#MeToo, Culture and Challenge

#MeToo, Culture and Challenge
Published: 30 August 2019

For those of us who follow issues concerning workplace culture and gender discrimination #MeToo didn’t come as a surprise.  It shone a light on stories that reflected the experience of women in most, if not all, professions, and we collectively allowed ourselves to hope that the future would be a brighter place for women in the workplace. 

This notion is considered in next month’s Harvard Business Review, where academic research has examined the attitudinal fall-out from #MeToo[1] and revealed that the impact is not as positive as we may have desired.  In essence, whilst women feel as though they would “be more willing now to speak out about harassment” and men “anticipated that they would be more careful about potentially inappropriate behaviour,” there were other aspects of their professional lives where they would modify their behaviour in a way that is not exactly conducive to a progressive workplace environment. 

Data from early 2019 shows that 19% of men were reluctant to hire attractive women, and this number increased for jobs involving “close interpersonal actions with men” (for example travel).  Furthermore, men are more likely to exclude women from social interactions and would be reluctant to have one-to-one meetings with women. Not exactly great news for helping to ensure that there is sound female representation within your workforce, and it certainly helps to reinforce old masculine-centric habits of “doing business on the golf course” or “sealing the deal in the bar”. 

As an Executive Search firm that works across a tremendous range of sectors, we know that our clients are anxious to ensure that their recruitment processes are fair, transparent and deliver representation in all forms.  Furthermore, there are huge efforts afoot to ensure that business practices are modern and fit for purpose.  Yet what we hallowed as a progressive movement could eat away at this momentum.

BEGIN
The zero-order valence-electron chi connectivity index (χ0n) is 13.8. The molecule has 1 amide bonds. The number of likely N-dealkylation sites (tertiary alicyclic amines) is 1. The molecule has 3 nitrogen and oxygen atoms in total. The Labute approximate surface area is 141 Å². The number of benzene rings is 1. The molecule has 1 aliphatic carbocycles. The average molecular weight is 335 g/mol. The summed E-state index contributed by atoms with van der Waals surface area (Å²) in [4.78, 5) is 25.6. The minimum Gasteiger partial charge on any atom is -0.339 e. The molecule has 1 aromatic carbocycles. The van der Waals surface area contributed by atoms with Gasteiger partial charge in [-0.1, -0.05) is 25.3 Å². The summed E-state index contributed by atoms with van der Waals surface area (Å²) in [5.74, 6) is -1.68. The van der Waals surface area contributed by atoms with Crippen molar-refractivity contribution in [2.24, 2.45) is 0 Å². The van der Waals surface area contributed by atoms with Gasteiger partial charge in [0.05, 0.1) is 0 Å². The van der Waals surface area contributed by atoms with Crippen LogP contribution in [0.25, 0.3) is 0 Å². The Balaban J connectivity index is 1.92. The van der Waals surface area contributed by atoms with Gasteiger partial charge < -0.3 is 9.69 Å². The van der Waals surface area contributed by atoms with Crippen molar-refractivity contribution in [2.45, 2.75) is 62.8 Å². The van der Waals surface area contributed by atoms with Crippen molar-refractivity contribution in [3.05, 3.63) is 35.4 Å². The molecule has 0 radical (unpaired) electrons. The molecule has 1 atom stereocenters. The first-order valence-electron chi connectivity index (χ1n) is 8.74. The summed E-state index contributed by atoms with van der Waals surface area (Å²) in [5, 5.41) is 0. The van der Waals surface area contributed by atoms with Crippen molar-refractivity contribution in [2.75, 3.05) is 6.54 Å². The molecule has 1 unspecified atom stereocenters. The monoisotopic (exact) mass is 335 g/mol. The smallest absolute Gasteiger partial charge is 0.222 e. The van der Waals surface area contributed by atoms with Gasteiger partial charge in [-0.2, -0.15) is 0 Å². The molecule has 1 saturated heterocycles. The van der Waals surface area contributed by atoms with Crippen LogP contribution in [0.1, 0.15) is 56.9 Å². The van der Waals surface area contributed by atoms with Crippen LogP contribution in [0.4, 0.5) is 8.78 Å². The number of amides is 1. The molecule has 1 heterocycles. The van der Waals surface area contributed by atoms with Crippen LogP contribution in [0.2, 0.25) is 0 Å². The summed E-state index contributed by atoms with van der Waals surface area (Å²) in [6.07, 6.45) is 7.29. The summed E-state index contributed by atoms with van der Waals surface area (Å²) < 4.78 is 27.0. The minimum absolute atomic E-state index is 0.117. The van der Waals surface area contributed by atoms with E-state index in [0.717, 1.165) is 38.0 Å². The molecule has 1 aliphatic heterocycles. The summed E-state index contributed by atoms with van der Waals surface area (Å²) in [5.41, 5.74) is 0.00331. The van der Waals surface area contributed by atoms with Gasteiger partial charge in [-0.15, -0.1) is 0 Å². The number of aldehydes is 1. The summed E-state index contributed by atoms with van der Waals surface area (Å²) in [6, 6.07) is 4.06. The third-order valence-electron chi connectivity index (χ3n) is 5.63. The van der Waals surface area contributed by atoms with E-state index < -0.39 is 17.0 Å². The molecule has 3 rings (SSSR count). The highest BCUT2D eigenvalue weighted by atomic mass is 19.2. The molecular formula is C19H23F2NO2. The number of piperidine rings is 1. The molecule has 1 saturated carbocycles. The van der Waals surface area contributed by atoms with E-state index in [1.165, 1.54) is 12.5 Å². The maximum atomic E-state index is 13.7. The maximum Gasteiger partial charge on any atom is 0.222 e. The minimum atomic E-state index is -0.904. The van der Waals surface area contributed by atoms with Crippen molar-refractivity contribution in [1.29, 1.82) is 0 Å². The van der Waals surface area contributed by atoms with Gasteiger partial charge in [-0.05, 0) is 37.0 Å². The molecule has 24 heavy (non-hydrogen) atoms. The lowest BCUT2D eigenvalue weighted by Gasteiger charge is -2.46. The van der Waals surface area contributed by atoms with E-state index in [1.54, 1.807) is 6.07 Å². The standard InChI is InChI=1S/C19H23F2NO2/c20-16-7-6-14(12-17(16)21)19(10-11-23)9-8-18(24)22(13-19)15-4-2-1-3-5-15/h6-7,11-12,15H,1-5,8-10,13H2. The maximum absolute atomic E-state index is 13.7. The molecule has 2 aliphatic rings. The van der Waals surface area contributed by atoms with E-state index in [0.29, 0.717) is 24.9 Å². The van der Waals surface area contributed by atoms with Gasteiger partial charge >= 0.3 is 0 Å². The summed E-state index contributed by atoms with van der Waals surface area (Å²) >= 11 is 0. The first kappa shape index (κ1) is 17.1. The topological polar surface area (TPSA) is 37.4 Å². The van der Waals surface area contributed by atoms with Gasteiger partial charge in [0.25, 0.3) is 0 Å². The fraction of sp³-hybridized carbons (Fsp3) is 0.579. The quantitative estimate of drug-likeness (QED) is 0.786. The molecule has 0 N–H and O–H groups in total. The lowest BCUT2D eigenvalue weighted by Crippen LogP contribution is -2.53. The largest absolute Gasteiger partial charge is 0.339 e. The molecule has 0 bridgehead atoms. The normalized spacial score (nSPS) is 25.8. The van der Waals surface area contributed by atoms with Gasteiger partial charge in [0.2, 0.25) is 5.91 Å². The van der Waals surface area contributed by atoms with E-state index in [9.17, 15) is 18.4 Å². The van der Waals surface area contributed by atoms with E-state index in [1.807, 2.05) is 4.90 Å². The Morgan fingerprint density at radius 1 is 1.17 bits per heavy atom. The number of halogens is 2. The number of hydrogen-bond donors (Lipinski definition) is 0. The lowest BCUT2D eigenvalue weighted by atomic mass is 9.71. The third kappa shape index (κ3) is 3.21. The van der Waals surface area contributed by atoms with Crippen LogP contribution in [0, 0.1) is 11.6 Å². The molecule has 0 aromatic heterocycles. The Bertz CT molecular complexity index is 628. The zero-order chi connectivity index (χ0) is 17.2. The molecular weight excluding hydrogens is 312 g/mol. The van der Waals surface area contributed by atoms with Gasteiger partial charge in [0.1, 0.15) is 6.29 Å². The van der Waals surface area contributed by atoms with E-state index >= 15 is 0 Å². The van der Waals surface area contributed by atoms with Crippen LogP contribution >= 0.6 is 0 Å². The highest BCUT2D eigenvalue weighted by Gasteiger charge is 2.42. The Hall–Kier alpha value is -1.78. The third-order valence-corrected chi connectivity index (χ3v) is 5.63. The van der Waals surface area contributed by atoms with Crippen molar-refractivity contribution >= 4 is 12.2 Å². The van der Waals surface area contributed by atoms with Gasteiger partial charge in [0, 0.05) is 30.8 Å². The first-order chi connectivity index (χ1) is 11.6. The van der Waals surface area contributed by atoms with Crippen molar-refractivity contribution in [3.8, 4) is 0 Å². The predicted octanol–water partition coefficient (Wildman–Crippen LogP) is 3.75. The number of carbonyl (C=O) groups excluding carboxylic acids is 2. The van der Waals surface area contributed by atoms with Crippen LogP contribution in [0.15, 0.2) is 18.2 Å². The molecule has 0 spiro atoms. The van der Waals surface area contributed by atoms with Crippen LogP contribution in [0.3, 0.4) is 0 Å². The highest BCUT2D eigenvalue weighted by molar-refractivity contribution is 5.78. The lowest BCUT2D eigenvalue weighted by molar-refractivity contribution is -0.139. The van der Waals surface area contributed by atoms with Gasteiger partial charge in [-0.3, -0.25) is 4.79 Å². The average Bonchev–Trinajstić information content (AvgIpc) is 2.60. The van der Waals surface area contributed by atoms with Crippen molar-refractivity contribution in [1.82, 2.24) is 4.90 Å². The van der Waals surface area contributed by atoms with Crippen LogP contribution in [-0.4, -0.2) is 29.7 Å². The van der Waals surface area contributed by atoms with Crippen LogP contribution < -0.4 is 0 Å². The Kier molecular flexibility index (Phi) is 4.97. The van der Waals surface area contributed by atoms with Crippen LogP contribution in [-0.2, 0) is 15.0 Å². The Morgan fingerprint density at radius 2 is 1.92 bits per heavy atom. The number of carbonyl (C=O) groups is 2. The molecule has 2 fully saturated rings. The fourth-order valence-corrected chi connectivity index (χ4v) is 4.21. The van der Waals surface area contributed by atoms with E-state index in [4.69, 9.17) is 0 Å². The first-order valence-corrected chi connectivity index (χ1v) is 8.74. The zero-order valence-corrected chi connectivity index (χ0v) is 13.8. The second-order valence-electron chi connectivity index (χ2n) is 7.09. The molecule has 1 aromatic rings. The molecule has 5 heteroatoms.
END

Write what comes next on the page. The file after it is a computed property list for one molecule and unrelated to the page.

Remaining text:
The research demonstrated that both men and women (on the whole) understood what constitutes harassment, which is perhaps surprising given some of the rhetoric that surfaced when the movement was at its height.  However, there is still fear about “inadvertently harassing” a female colleague.  Even though this is nonsensical, organisations need to ensure that this is not a factor that could negatively impact its ability to hire talent.

As with many issues relating to diversity, culture is key, and woe betide the organisation that doesn’t take this seriously.  My esteemed colleague Kat Gallan recently wrote about the extent to which companies are using their social conscious and culture to drive performance and it is felt that this provides evidence that can help buck the erosion of good, inclusive behaviours.  The article in Harvard Business Review states that people of “high character” are less likely to harass, and indeed are more likely to intervene when others do, which underlines the need to promote and measure personal values and integrity.

This echoes some of the thoughts my colleague Clare Bromley and I published in a piece last year which examined how the “fear of saying” (or doing) the wrong thing does not support an environment where differences can be celebrated and used for the common good.  Equally, it highlighted the extent to which representation begets inclusion whereby people of all backgrounds feel valued for being themselves. 

Our conclusion was that fostering an ethos of learning and challenge is critical to cultural progression, and we believe that this approach helps counteract what Harvard Business Review calls the “#MeToo backlash.”  In short, helping your colleagues understand that the fear of harassing others, or indeed being accused of being a harasser cannot influence who you hire or indeed lead you to curtail their professional activities.  As mentioned previously, we are now in an age where we know where the boundaries of appropriate behaviour lie and, as knowledge is power, it is within our gift to ensure that progress continues to head in the right direction. 

For more information please contact Elizabeth James, Partner and head of the Education Practice at Berwick Partners, specialising in recruiting academic and professional services leadership appointments across the Higher Education sector.

[1] “Looking Ahead: How What We Know About Sexual Harassment Now Informs Us of the Future,” by Leanne E. Atwater, Allison M. Tringale, Rachel E. Sturm, Scott N. Taylor, and Phillip W. Braddy (Organizational Dynamics, forthcoming)

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